For a long time, Economics was one of the last things I could think of that could interest me. In part because it was a family thing (my father was majored in Economics, my mother, an accountant, and my older brother was already following on their footsteps by enrolling in the Economics course at the local university), but mostly because completely different from what really caught my attention: science. So it was with some surprise (and concern) that I found out, upon enrollment. that although I had signed for a Chemistry course, I would be minoring in Economics.
Those classes were quite the revelation to me. More than an endless discussion of numbers and abstract notions, I found a discipline with a surprisingly awful number of ideas and concepts that were deeply anchored in constant day to day observations.
One of the ideas that grabbed my attention almost from the start was the Law of Diminuishing Returns, which says that when every other variant stays the same, the increase in one unit of a production factor will, at some point, result in a lesser output for each additional input unit.
Now my economics teacher, bless his heart, decided to illustrate this concept by resorting to orange juice. However, I’m much more of a chocolate cake man myself, so I figured I’d use chocolate cake instead. Because, you know… everything is better with a nice chocolate cake.
Imagine, if you will, that you have a slice of a great, wonderful chocolate cake in front of you and you get to eat it. This will bring you some satisfaction. In fact, it might bring you enough satisfaction that you decide to order a second slice of that sumptuous chocolate cake. Now this second slice might leave you so satisfied that you resolve to stop eating chocolate cake. Or, it might still leave you wanting for more. And so you order a third slice of that palatable chocolate cake. And so it goes until you decide no more. Because, inevitably, there comes a point where you’re satisfied with what you’ve ate; or perhaps you’re starting to feel its sweetness to much and it’s conflicting with that idea of satisfaction that you initially had. Or maybe, you just stuffed yourself too much with it, you feel like you ate too much and your belly just wants to burst.
So, while your overall level of satisfaction grew with each additional slice of chocolate cake, thus bringing you a step closer to that feeling of having eaten all that you could, which would be your maximum level of satisfaction, the increase in satisfaction was always less than the one you experienced with the previous slice. So, for example, you’d go from 0% to 50 % satisfaction with one slice, and maybe to 80% with two slices and 91% with three slices and so on.
Now I’ve always found this idea fascinating because it tells me, in a simple way, that the more we crave something, the easier it is to indulge it in, but also, by continuously indulging in it, we become increasingly unsatisfied with what we get from it.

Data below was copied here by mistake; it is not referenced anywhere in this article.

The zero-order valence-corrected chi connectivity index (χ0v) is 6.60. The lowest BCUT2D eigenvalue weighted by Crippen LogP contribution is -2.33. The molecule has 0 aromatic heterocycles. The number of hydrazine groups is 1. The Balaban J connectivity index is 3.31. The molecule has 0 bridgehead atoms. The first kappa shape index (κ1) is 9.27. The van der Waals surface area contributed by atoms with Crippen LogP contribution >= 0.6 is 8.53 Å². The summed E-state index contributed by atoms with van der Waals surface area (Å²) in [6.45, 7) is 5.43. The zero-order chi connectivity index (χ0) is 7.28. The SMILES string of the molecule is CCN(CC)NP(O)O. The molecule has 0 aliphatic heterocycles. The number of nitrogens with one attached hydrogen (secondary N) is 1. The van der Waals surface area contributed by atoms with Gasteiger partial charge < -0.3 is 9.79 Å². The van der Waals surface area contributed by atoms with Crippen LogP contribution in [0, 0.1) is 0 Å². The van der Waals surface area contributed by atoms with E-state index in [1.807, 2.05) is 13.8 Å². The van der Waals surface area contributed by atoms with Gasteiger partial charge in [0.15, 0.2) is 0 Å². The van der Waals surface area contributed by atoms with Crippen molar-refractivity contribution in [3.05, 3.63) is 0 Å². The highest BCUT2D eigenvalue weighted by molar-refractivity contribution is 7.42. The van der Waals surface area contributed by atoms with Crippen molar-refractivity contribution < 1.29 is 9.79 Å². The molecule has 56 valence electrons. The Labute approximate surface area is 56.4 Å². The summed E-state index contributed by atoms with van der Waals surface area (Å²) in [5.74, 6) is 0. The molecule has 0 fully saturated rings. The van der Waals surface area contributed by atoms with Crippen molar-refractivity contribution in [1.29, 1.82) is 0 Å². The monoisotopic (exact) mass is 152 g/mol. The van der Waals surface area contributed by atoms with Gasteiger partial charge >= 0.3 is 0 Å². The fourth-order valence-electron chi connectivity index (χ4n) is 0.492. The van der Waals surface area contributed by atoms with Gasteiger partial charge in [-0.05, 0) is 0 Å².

And well… you know where this is going next, right?
Yes! It’s love!!! How could it not be? The number one question in tarot.
In particular, this is about that wonderful card that is the 5 of cups. The Waite Smith 5 of cups, with its 3 tumbled 2 standing cups, which is so often seen as “it was not meant to be” or the focus on loss, instead of valuing what there still exists” or the need to move further down the road and other ideas about disappointment, loss and heartbreak.
What I find most interesting in the card is applying the concept of satisfaction to the ideas brought by the suit of cups in the tarot. If you relate to the above story about chocolate cake, it’s easy to understand how we might want to go for those 5 cups. It’s love. The more the better, or so the story goes. And specially when coming out of a period of loneliness or bad relationships, when the desire for love is at its peak, it’s very easy to take that big first cup of love, and the second one and even the third one.
But there will come a point where we start to think twice about what is being offered. We see that in the 4 of cups, with the guy seated down looking at those 3 cups at his feet and a fourth cup already hovering by, tempting him. One cup, which might be about how self love is such a wonderful thing. Two is even better, since we have someone to share this with. Three, is also pleasant: the intimacy with others is different, but there’s still laughter and good times all around.
What to make of the 5 of Cups, then?
To the Waite Smith deck, 5 cups is overkill. You will go beyond your satisfaction limit and become nauseated / fed up / just not satisfied at all. We look at the five and we see that two cups are enough, since they still stand. Referencing back to the 2 of Cups, we can have a glimpse of what those two cups can bring to us, in terms of satisfaction. And here they are again, in the card of the 5 cups, telling us that they have practically the same value as 5, the difference being the additional three empty cups. Which raises the question, “why go for 5 when 2 can be equally as good?”
Sure, overall satisfaction is higher. Until it collapses. And love is intoxicating: it’s easy to get carried away and overindulge ourselves. But that feeling of having had too much chocolate cake, the nauseas, the bloatedness, and overall discomfort of having taken too much for ourselves quickly brings us back to reality and the awareness of it all.
Love can take us much higher than chocolate cake, but it can also send us crashing down into reality quite violently. That these 2 standing cups were able to fill us up as if they were 5 is a wonderful thing. And that is the lesson: more cups does not equal more satisfaction. Especially if one knows how to use what little one has.